The clothing of both sexes consisted of a chiton and a himation, but a female dress was much more colorful and varied. A distinctive feature of women's chiton of early period (doric chiton) was the flap of the top edge, called diploid. Diploid played an important decorative role in the costume decorated with embroidery, applique and painted ornaments; it could be made of fabric of different color. The length of the flap could be different, it went down to the chest, hips and knees. Depending on the ratio of the length of diploid and other parts of the chiton the certain proportions of the figure were created.
Some of female chitons were without flaps. Slight folds of thin cloth, goffering, color combinations of the main fabric, jewelry and embroidery were used for the decoration. As well as men's chiton women’s was fastened on the shoulders with fibulae and tided with a belt to form a blousing – kolpos.
Later ionic chiton of a very thin soft fabric was richly draped and girded at the waist, hips and crossed on the chest. Due to its width it looked like arms. Spartan women wore the chiton called peplos, its right-hand side cuts were not sewed and decorated with ornamental border and folds of drapery. In Athens noble girls were dressed in peplos during solemn processions.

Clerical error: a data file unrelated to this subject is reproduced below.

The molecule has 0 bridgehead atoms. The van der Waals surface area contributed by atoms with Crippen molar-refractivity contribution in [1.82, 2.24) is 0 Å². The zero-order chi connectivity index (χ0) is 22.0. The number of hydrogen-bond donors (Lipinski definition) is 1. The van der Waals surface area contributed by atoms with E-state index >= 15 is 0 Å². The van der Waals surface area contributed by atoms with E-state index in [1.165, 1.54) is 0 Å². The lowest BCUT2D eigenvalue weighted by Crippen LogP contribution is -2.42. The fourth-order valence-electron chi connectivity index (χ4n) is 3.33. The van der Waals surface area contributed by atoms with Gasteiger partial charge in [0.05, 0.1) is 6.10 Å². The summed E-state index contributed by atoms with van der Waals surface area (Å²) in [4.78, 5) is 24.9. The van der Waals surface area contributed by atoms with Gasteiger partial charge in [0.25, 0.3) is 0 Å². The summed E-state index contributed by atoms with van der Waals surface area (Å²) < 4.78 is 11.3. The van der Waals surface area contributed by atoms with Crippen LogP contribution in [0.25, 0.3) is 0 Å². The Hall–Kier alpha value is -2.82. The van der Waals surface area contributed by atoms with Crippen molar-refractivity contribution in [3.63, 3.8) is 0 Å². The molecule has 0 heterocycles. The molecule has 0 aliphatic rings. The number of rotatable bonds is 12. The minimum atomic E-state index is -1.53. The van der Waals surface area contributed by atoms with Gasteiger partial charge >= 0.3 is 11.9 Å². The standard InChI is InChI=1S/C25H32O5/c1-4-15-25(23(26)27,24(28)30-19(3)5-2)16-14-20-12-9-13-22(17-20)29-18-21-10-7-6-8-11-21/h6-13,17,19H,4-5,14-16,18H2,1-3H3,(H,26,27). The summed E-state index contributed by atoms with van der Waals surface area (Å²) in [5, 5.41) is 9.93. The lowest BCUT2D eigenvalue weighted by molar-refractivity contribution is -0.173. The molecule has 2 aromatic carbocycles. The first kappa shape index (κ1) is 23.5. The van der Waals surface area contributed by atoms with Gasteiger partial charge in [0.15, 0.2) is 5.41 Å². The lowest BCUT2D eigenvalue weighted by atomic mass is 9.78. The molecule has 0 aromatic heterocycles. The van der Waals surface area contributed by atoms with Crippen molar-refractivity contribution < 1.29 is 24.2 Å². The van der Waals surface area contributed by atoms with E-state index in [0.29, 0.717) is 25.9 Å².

Greek women wore himation as an outerwear that could be draped in various ways. Female himation was smaller than the male, but more ornamented. There is an interesting description of the color solutions of female costume in the novel of the famous Soviet scientist - paleontologist and writer Ivan Efremov's "Athenian Thais": "Nannion covered the thinnest ionic chiton with the blue himation, embroidered with gold with a simple border of hooked and stylized waves along the bottom edge. According to the eastern fashion hetaera’s himation was thrown over her right shoulder and fastened with the buckle across the back on the left side.

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